Upper GI Series
What is an Upper GI Series?
An upper gastrointestinal series (UGI) is a fluoroscopic examination of the esophagus, stomach, and duodenum (first part of the small intestine). The patient drinks a liquid suspension called Barium Sulfate, which outlines the anatomy of the esophagus, stomach and duodenum under fluoroscopy. Usually the patient will drink different types of barium solutions, effervescent granules, and often a barium tablet. Sometimes water soluble contrast is used when a leak is suspected.
How do I prepare for the exam?
Specific instructions include nothing to eat or drink after midnight or at least 8 hours before exam. At the time of study, you will change into a hospital gown. You will be asked to remove jewelry or objects that may interfere with the procedure.
What can I expect during the exam?
After you have changed, the technologist will walk you to the fluoroscopy suite. The technologist will then explain the procedure in detail. Preliminary X rays may be taken.
The radiologist comes and introduces him or herself, checks the preliminary X rays (if any), and then talks to you about your medical history and discusses the indication of the examination.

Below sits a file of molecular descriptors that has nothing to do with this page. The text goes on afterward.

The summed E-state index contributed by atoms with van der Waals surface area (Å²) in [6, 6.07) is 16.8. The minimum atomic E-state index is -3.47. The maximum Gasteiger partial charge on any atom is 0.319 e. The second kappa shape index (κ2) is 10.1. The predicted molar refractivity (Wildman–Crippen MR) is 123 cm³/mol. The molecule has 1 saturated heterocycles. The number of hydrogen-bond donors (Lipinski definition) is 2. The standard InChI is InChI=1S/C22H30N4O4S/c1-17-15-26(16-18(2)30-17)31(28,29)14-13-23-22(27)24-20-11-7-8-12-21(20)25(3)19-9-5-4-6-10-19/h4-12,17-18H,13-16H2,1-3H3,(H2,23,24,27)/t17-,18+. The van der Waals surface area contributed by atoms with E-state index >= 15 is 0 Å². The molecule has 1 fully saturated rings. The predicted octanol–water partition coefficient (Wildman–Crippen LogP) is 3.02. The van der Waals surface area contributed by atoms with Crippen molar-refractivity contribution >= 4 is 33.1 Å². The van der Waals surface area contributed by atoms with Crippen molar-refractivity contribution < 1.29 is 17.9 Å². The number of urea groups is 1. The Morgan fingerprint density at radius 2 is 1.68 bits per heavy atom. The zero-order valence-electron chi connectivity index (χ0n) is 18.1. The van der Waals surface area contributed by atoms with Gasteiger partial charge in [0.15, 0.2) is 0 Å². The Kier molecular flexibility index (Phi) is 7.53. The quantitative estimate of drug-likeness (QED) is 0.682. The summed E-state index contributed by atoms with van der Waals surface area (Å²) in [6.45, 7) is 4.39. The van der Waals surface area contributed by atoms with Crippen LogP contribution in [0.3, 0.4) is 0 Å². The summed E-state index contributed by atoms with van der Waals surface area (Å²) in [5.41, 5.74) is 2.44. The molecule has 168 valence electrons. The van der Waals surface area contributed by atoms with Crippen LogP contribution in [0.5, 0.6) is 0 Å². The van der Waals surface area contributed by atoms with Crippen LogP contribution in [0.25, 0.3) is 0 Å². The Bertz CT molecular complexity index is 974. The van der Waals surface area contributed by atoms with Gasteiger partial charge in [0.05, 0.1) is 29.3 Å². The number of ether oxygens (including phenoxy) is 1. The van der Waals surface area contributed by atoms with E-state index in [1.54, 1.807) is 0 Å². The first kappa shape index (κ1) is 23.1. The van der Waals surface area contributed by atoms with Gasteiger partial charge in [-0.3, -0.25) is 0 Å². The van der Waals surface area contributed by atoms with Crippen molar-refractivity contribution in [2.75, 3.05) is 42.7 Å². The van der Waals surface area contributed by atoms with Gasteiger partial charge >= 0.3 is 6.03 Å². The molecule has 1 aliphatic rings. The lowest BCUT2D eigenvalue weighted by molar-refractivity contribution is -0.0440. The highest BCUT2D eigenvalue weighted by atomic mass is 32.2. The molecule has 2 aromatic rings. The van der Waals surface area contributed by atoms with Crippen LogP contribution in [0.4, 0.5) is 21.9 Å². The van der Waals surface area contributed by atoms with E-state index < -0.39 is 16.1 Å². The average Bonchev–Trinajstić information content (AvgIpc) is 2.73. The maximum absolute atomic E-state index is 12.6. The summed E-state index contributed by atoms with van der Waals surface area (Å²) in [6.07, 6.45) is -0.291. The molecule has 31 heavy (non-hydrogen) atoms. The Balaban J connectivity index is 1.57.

The fluoroscopic table on which the study is performed can be vertical or horizontal in position. Barium swallow is usually begun in the standing position. You will be asked to drink barium suspensions, with specific instructions of how much to drink and when to drink. At some point the table will be slowly turned to horizontal position. You will be asked to move into various positions and multiple images will be taken. You may be asked to drink additional barium while lying on your stomach. The exam takes about 15-30 minutes.
What are aftercare instructions?
Barium can be constipating, so it is important to drink plenty of fluids to wash the barium out of your system. You can immediately resume your regular diet. Your stool may be whitish because of barium.
Radiologyinfo.org for Patients
The radiology information resource for patients. RadiologyInfo.org tells you how various X-ray, CT, MRI, ultrasound, radiation therapy and other procedures are performed. It also addresses what you may experience and how to prepare for the exams. The website contains over 200 procedure, exam and disease descriptions covering diagnostic and interventional radiology, nuclear medicine, radiation therapy and radiation safety and is updated frequently with new information. All material on the RadiologyInfo.org website is reviewed and approved by experts in the field of radiology from the ACR and RSNA, as well as other professional radiology organizations.